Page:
India on Saturday called for a swift disengagement of troops and weapons from Hot Springs, Gogra and other remaining friction points in eastern Ladakh during the 12th round of military talks with China which lasted around nine hours, security establishment sources said.

The two sides held detailed deliberations and the talks were full, they said without further details.

There was no official comment on the outcome of the meeting held at the Moldo border post, on the Chinese side of the Real Line of Control (LAC) in eastern Ladakh, as one expected a breakthrough in the disengagement process at Gogra and Hot Springs.

We learn that the two sides discussed “specific details to calm the spirits in the remaining sticking points, including the continuation of the disengagement process and jointly agreed to maintain stability on the ground.”

Talks began at 10:30 a.m. and ended at 7:30 p.m., sources said.

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The Indian side has been pushing hard for an early resolution of the stalemate and particularly insisted on a quick disengagement in Hot Springs and Gogra, a source said.

Ahead of the talks, sources said India hoped for a positive outcome from the disengagement process.

India has insisted that resolving outstanding issues, especially in Depsang, Hot Springs and Gogra, is essential for the overall relationship between the two countries.

The latest round of talks took place after a hiatus of more than three and a half months. The 11th round of military dialogue took place on April 9 at the Chushul border post on the Indian side of the LAC and lasted about 13 hours.

The 12th round of military talks took place over two weeks after Foreign Minister S Jaishankar firmly told his Chinese counterpart Wang Yi that the prolongation of the existing situation in eastern Ladakh was visibly having a “negative impact. “on bilateral relations.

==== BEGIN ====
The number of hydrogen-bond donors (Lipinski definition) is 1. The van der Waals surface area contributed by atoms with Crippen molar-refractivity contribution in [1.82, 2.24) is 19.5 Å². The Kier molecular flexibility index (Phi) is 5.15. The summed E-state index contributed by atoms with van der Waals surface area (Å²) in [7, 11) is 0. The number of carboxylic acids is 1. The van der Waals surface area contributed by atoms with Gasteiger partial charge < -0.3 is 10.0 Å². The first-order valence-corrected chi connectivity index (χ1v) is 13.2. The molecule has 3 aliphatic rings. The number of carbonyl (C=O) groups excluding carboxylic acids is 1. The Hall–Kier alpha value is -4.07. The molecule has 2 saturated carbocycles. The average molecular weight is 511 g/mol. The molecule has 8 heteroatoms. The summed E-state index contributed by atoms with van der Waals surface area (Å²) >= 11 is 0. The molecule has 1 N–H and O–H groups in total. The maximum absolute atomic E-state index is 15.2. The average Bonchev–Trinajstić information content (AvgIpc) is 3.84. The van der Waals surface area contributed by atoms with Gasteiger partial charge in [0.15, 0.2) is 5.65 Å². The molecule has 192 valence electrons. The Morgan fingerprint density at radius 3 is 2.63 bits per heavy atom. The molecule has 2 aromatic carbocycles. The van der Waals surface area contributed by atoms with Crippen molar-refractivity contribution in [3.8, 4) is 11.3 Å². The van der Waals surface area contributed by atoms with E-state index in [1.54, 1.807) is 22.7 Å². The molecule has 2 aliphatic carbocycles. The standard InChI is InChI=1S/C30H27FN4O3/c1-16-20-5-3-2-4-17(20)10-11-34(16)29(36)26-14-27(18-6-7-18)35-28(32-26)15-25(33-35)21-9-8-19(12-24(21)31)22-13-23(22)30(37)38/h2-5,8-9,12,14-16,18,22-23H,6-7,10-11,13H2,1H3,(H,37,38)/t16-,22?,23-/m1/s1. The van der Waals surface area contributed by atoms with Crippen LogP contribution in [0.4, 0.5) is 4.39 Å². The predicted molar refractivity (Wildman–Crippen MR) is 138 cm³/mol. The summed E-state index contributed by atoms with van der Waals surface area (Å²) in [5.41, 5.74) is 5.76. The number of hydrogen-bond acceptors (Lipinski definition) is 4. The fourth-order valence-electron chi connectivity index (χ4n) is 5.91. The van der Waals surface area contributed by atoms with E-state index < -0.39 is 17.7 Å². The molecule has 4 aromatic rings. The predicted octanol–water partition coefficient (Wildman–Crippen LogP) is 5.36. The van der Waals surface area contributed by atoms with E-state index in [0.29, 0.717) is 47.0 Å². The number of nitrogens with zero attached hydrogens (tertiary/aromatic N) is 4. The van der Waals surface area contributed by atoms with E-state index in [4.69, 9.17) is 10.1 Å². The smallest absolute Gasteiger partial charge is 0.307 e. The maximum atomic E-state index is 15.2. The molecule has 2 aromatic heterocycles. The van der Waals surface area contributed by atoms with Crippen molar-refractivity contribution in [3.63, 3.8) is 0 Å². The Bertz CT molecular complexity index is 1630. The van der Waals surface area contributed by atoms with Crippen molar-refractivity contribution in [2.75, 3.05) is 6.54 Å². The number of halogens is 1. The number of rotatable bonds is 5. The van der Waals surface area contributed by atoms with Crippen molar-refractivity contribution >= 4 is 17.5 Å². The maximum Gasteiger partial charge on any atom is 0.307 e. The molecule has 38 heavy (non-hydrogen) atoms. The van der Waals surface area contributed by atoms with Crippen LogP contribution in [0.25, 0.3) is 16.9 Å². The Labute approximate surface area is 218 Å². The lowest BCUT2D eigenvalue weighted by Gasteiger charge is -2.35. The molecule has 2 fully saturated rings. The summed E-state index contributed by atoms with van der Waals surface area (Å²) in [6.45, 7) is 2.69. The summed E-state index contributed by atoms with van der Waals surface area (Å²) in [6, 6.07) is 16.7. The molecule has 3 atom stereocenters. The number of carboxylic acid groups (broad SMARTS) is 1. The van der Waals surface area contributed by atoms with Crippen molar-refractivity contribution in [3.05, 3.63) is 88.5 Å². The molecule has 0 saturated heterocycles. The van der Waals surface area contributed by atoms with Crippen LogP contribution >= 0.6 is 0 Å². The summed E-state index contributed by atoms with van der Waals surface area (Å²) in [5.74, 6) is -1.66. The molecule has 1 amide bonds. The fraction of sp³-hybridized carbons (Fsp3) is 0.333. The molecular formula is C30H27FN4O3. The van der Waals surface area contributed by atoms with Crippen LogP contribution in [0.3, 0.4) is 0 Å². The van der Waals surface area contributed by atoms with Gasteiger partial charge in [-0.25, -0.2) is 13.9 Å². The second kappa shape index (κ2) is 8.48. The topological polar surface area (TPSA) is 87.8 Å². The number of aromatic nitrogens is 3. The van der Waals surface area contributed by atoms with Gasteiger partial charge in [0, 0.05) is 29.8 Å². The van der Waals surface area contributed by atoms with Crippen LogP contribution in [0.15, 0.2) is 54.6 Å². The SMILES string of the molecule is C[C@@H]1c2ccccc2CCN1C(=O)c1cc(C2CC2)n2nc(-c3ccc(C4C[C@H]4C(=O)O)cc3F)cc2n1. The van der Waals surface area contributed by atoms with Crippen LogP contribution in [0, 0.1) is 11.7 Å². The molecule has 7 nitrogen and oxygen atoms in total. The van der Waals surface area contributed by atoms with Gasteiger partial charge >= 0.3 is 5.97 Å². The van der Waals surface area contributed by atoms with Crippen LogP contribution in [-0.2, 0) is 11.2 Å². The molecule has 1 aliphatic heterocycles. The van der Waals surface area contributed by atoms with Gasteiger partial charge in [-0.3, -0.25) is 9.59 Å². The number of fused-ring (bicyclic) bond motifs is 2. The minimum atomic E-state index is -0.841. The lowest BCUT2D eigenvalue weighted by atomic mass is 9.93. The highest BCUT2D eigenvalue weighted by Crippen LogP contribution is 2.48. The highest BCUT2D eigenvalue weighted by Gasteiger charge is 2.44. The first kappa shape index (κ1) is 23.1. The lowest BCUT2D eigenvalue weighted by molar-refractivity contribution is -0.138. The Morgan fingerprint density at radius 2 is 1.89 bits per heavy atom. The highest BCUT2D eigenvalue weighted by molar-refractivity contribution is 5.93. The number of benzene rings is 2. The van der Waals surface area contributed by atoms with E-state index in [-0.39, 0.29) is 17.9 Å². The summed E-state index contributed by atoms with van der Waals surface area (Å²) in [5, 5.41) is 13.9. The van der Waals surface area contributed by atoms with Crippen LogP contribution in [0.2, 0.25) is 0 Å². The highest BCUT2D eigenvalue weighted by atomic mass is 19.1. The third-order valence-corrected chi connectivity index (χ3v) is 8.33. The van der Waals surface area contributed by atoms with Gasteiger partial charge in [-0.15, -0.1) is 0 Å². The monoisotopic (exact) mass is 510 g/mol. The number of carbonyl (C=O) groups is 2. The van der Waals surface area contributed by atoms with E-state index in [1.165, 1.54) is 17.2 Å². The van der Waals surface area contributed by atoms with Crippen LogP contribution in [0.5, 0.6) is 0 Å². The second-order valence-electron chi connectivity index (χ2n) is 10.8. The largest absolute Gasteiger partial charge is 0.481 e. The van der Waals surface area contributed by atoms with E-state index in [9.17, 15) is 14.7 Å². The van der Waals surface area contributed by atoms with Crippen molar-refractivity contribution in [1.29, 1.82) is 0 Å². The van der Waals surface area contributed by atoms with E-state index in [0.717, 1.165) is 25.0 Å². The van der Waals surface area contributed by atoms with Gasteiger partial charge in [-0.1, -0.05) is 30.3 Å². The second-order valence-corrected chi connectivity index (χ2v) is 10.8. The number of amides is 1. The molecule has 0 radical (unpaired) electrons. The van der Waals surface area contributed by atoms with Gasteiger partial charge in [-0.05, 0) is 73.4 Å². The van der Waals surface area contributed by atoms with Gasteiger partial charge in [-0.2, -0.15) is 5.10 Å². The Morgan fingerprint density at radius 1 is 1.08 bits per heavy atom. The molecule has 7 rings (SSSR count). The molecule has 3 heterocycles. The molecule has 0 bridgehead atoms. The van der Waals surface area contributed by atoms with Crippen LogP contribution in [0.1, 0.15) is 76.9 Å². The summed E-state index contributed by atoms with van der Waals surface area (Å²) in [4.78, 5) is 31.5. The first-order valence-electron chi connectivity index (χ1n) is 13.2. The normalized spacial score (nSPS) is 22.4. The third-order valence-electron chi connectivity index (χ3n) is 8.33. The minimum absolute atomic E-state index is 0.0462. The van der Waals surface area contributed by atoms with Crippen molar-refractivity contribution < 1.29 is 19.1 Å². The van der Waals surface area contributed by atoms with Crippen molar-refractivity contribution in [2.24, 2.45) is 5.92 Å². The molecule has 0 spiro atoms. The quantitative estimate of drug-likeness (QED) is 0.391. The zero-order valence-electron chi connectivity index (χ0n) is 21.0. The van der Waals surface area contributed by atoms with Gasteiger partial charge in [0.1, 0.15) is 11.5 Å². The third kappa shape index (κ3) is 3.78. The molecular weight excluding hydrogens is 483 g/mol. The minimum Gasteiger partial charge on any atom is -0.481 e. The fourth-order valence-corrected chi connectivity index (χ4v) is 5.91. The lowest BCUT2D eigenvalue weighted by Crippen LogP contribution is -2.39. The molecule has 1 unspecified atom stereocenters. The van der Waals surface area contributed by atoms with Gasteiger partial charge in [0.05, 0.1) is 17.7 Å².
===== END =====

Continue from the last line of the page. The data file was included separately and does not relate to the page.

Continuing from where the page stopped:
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The two foreign ministers held a one-hour bilateral meeting on the sidelines of a conclave of the Shanghai Cooperation Organization (SCO) in Dushanbe, the Tajik capital, on July 14.

At the meeting, Jaishankar told Wang that any unilateral change in the status quo along the LAC was “not acceptable” to India and that global ties could only develop after the full recovery of peace and quiet in eastern Ladakh.

In the latest round of military talks, the two sides discussed ways to advance the disengagement process in Hot Springs, Gogra and Depsang with the broader aim of lowering tensions in the region. However, the disengagement process has not progressed.

The Indian delegation to the talks on Saturday was led by Lieutenant General PGK Menon, commander of the 14th Corps based in Leh.

The border standoff between the Indian and Chinese military erupted in May last year following a violent clash in the Lake Pangong areas and the two sides have gradually stepped up their deployment by involving tens of thousands of soldiers as well as heavy weapons.

Following a series of military and diplomatic talks, the two sides completed the withdrawal of troops and weapons from the northern and southern shores of Pangong Lake in February, in accordance with a disengagement agreement.

Each camp currently has around 50,000 to 60,000 troops along the ALC in the sensitive area.

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